Homecoming game. Name inside
wallet, Maurice D. Grubbs. FR
6-4524. (L-39-3t-c).
LOST at Gator Growl Blue
Saphire tie stick pin. Reward.
Call FR 6-0059. (L-39-lt-p).
MANS GOLD WEDDING BAND
near Grove Hall about 2 weeks
ago. Concave surface with
impressions on the surface.
Reward. 6-3930. (L-38-3t-p).
LOST -a ladys silver Longine
Wittnauer wristwatch. Reward.
Call 372-9162, room 2061, Kathy
Eberle. (L-38-2t-p).
LOST Pair plasses and case,
name on case, E. S. Barrack jax,
Fla. Call 2-9275. Harry Ivey.
(L-38-3t-c).
LOST Saturday night, east end
of campus, womens glasses. Dark
blue and clear plastic frames.
$5 reward. Contact Richard
Johnson, FR 2-9495. Room 408*'
Hume Hall. (L-37-3t-c).
United Rent-All
Party & Banquet Equip
Rollawayeds Tools
Trucks, Trailejs, Tow
Bars.
625 N.W. Bth Ave.
FR 6-2835 I
HEELS put on in 5" minutes f
jj SOLES put on in IST minutes I
I MODERhTsHOEI
REPAIR SHOP
across from Ist notional bonk |



For Sale

ZUNDAPP SUPER SABRE
Motorcycle, immaculate condition.
Contact Van Brody. Thomas G.
(A-39-lt-p).
KEROSENE Heater for five rooms
like new, with all appliances, $42.
Two navy wool suits, one tuxedo
size 38 long, $20.00 each. FR 6-
7860. (A-39-ts-c).
1963 RALEIGH MO-PED.Excellent
condition. 1550 miles, Owner has
dropped out of school. New SIBO.
Must sell at SBO. 1414 N. W. Ist
Avenue, Call 6-0044. (A-38-2t-c).
54 VOL. SYNOPTION SET,Great
Books of the Western World. Orig.
price $400.00, will sell for $250
or best offer. 1 1/2 yrs. old. 201
A Flavet 111. (A-38-3t-c).

I CARS IN I
; EUROPEjI £jg
MANUFA C
TAX-FREE PRICES
Your a.S.T.A. travel agent
1) handles all makes he is unbiased
2) handles EVERY detail incl. home-shipment
3) sells at the lowest, tax-free, official factor^ prices
4) sells only cars built for registration in the USA
5) provides WORLD WIDE service and
warranty according to the manufacturers
general conditions.
NOBODY CAN SERVE YOU BETTER IN THIS AREA OF TRAVEL
Come in or photic for details and free literature. MEMBER
World Travel
Service
808 W. University
376-4641
;
HALLOWEEN PARTY
"TRICK OR TREAT!
*i
Iw
I WEAR A COSTUME & GET A FREE TREAT
COED NIGHT PARTY FOR FEATURED SORORITY
I APPLE-BOBBING FOR FREE PRIZES
I THE SPEAKEASY
I 604 N.W. 13th Street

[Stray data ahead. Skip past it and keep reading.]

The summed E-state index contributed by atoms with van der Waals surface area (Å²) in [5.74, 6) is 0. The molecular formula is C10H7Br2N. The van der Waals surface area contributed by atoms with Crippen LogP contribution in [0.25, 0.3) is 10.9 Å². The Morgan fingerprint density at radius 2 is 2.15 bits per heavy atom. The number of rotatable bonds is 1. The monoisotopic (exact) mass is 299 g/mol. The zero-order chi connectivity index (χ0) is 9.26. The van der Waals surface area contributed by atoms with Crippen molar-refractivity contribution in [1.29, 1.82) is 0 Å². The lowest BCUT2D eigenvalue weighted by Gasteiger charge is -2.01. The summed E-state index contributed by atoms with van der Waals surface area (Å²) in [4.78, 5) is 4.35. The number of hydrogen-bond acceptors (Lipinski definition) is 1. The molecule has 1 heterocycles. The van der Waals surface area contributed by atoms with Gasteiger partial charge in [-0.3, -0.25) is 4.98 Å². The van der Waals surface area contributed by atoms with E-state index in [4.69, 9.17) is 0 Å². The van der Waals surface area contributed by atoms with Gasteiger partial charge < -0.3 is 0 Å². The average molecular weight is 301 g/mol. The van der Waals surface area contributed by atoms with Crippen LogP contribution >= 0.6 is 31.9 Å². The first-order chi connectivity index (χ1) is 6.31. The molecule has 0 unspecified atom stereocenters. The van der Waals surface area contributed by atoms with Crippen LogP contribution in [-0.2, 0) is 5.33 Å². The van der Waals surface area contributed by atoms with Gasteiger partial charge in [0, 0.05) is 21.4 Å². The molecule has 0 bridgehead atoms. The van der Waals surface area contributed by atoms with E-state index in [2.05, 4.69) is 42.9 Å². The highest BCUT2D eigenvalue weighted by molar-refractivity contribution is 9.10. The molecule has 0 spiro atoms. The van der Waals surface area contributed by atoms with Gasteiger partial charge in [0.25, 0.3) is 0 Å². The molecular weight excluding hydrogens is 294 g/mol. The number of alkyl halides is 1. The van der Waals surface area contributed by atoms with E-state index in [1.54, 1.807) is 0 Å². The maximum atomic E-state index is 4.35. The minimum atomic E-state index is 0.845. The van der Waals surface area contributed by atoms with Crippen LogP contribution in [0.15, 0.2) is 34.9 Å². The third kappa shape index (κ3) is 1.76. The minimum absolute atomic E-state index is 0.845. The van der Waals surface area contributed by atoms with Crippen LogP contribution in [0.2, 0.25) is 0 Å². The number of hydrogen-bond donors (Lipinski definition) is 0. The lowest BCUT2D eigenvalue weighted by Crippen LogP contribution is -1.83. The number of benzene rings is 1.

For Sale

125 cc DUCATTI MOTORCYCLE
Excellent condition throughout.
Under 3,000 miles. 100 mpg, 60
mph. Call FR 6-5631 after 8 p.m.
Must Sell. (A-38-35-C).
SCUBA DIVING Equipment and
Misc. diving items. No reasonable
offer refused. Contact Ron Crist.
6-7581 until 6 : 00 p.m.(A-35-tf-c).
NEW 50' by 10 MOBILE HOMES.
2 bedroom $2995. Payment low as
$52.40 a month. Why pay rent
when you can pay yourself. See
us at Fedleral Quality Mobile
Homes. Located at city limits
north on 441. (A-35-st-c).

O range, Blue Tank
Squads Meet Nov. 16

By ERNiE LITZ
A-- vtf Sports Editor
The annual Orange and Blue
intra squad swimming meet
for the UF tankers has been
tentatively set for Nov. 16, a
week which finds all other Gator
varsity teams at rest.
The traditional meet will pit two
equally balanced squads pairing off
both the varsity and freshman
teams in a free-for-all battle.
The winners will eat chicken, and
the losers beans at Head Coach
Bill Harlans home following the
contest.
4 The meet will give the boys
the chance to show me and everyone
else just how good we all are this

1963-64 Gator Swimming Schedule
FLORIDA GATOR SWIMMING TEAM
1963-64 SWIMMING MEETS
Date Team Place
Wed., Dec. 4 university of Alabama A
Thurs., Dec. 5 Vanderbilt university A
Fri., Dec. 6 University of the South A
Sat., Dec. 7 Emory University A
Thurs., Jan. 9 University of Georgia H
Sat., Jan. 11 Georgia Tech H
Sat., Jan. 25 Florida State University A
Thurs., Jan. 30 University of'North Carolina A
Fri., Jan. 31 East Carolina College A
Sat., Feb. 1 North Carolina State A
Sat., Feb. 15 Florida State University H
Fri., Feb. 21, 22 Southern Intercollegiate Invitational A
Mon. Feb. 24 University of Miami H
Mar. 5,6, 7 Southeastern Conference Championships A
Mar. 12, 13, 14 Eastern Intercollegiate Championships A
Mar. 26, 27, 28 National Collegiate Athletic Association A
(NCAA) Championships

: DBESS SHIRTS M
i Jim a stmm u
o There is vigorous color in the shirtings I
employed by the proprietor in his but- 0 I
ton-down and tab-collared shirts. / o I
Attention is called to banana oxford I
cloth, and maroon and white broad I o I
'% stripings. Both belong in the balanced *ip 7 3l
| Jin' I I ill'll ll' | ,1
j LfitL Men's Shop J
I Staj'nDrag 1
o -jl;: ;H 13 West Univ. Ave. p|
i STUDENT CHARGE FREE PARKING H
ioo 0 0 0 0 0 QQQQQQgQQQQQfIO gj fl fi iUUUJUJIJUU-lULfI JUULfI AAJLfI,ftJLg-g-fl.a.a fl, fI.P-fl.fi fl f 1.3

Thursday,Oct o3l,l963 The Florida Alligator

year," Harlan said.
The regular season schedule
for the Gator tankers has been
officially released and is printed
in today's paper. The schedule
features some innovations for the
first time in the team's history.
The Gators venture to Yale Pool
in New Haven, Conn, for the
E astern intercollegiate Champion
ships next spring as well as meet
more than the usual number of
nationally powe rt u 1 regular
opponents.
This will provide an excellent
opportunity to score in national
competition, senior manager
Mark Valenti said. -lt will be an
extremely valuable experience for
the team, especially in light of

the fact that we will be getting
ready for the NCAA (Nationalcol (Nationalcollegiate
legiate (Nationalcollegiate Athletic Association)
championships in the same pool
two weeks later.
The schedule also represents
the first time the Gators will be
swimming against Florida State
University (FSU) before the Sout Southeastern
heastern Southeastern Conference Champion Championships